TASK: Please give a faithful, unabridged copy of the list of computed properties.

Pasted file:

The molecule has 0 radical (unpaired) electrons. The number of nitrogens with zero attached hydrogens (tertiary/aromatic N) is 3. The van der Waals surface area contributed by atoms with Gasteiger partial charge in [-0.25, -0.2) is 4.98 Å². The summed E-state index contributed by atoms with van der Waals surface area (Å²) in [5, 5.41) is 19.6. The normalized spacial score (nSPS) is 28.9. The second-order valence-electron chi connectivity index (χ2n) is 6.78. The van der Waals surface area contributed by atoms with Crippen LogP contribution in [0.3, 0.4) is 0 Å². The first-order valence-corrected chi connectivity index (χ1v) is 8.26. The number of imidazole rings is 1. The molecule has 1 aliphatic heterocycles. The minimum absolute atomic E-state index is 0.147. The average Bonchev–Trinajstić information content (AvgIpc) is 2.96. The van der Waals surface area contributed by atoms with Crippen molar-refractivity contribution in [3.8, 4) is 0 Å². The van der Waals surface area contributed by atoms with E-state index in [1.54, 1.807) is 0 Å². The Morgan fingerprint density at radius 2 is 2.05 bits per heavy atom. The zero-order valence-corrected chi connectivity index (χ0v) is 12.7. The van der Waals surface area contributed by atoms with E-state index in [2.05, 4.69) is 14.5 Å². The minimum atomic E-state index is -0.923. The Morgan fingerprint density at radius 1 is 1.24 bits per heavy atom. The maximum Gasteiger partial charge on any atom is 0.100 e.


The molecule has 0 radical (unpaired) electrons. The number of nitrogens with zero attached hydrogens (tertiary/aromatic N) is 3. The van der Waals surface area contributed by atoms with Gasteiger partial charge in [-0.25, -0.2) is 4.98 Å². The summed E-state index contributed by atoms with van der Waals surface area (Å²) in [5, 5.41) is 19.6. The normalized spacial score (nSPS) is 28.9. The second-order valence-electron chi connectivity index (χ2n) is 6.78. The van der Waals surface area contributed by atoms with Crippen LogP contribution in [0.3, 0.4) is 0 Å². The first-order valence-corrected chi connectivity index (χ1v) is 8.26. The number of imidazole rings is 1. The molecule has 1 aliphatic heterocycles. The minimum absolute atomic E-state index is 0.147. The average Bonchev–Trinajstić information content (AvgIpc) is 2.96. The van der Waals surface area contributed by atoms with Crippen molar-refractivity contribution in [3.8, 4) is 0 Å². The van der Waals surface area contributed by atoms with E-state index in [1.54, 1.807) is 0 Å². The Morgan fingerprint density at radius 2 is 2.05 bits per heavy atom. The zero-order valence-corrected chi connectivity index (χ0v) is 12.7. The van der Waals surface area contributed by atoms with E-state index in [2.05, 4.69) is 14.5 Å². The minimum atomic E-state index is -0.923. The Morgan fingerprint density at radius 1 is 1.24 bits per heavy atom. The maximum Gasteiger partial charge on any atom is 0.100 e.